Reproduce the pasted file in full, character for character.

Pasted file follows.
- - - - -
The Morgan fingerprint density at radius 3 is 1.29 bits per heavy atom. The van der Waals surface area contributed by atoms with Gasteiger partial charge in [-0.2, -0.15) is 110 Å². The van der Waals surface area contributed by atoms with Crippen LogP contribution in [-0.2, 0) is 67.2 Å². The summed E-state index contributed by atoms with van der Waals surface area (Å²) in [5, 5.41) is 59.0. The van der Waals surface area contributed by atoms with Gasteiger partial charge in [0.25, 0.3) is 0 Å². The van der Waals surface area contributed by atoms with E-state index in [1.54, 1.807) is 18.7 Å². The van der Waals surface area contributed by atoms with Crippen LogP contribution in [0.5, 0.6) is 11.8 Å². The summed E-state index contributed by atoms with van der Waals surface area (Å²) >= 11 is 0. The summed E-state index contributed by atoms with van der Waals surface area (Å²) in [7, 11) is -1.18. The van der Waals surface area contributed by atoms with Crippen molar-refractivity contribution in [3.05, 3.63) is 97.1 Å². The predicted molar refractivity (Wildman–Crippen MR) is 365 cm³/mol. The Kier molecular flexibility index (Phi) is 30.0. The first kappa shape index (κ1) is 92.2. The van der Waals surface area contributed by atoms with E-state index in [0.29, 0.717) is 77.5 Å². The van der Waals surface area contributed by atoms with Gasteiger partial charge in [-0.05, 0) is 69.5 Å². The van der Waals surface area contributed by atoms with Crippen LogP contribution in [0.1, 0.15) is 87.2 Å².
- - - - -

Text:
The Morgan fingerprint density at radius 3 is 1.29 bits per heavy atom. The van der Waals surface area contributed by atoms with Gasteiger partial charge in [-0.2, -0.15) is 110 Å². The van der Waals surface area contributed by atoms with Crippen LogP contribution in [-0.2, 0) is 67.2 Å². The summed E-state index contributed by atoms with van der Waals surface area (Å²) in [5, 5.41) is 59.0. The van der Waals surface area contributed by atoms with Gasteiger partial charge in [0.25, 0.3) is 0 Å². The van der Waals surface area contributed by atoms with E-state index in [1.54, 1.807) is 18.7 Å². The van der Waals surface area contributed by atoms with Crippen LogP contribution in [0.5, 0.6) is 11.8 Å². The summed E-state index contributed by atoms with van der Waals surface area (Å²) >= 11 is 0. The summed E-state index contributed by atoms with van der Waals surface area (Å²) in [7, 11) is -1.18. The van der Waals surface area contributed by atoms with Crippen molar-refractivity contribution in [3.05, 3.63) is 97.1 Å². The predicted molar refractivity (Wildman–Crippen MR) is 365 cm³/mol. The Kier molecular flexibility index (Phi) is 30.0. The first kappa shape index (κ1) is 92.2. The van der Waals surface area contributed by atoms with E-state index in [0.29, 0.717) is 77.5 Å². The van der Waals surface area contributed by atoms with Gasteiger partial charge in [-0.05, 0) is 69.5 Å². The van der Waals surface area contributed by atoms with Crippen LogP contribution in [0.1, 0.15) is 87.2 Å².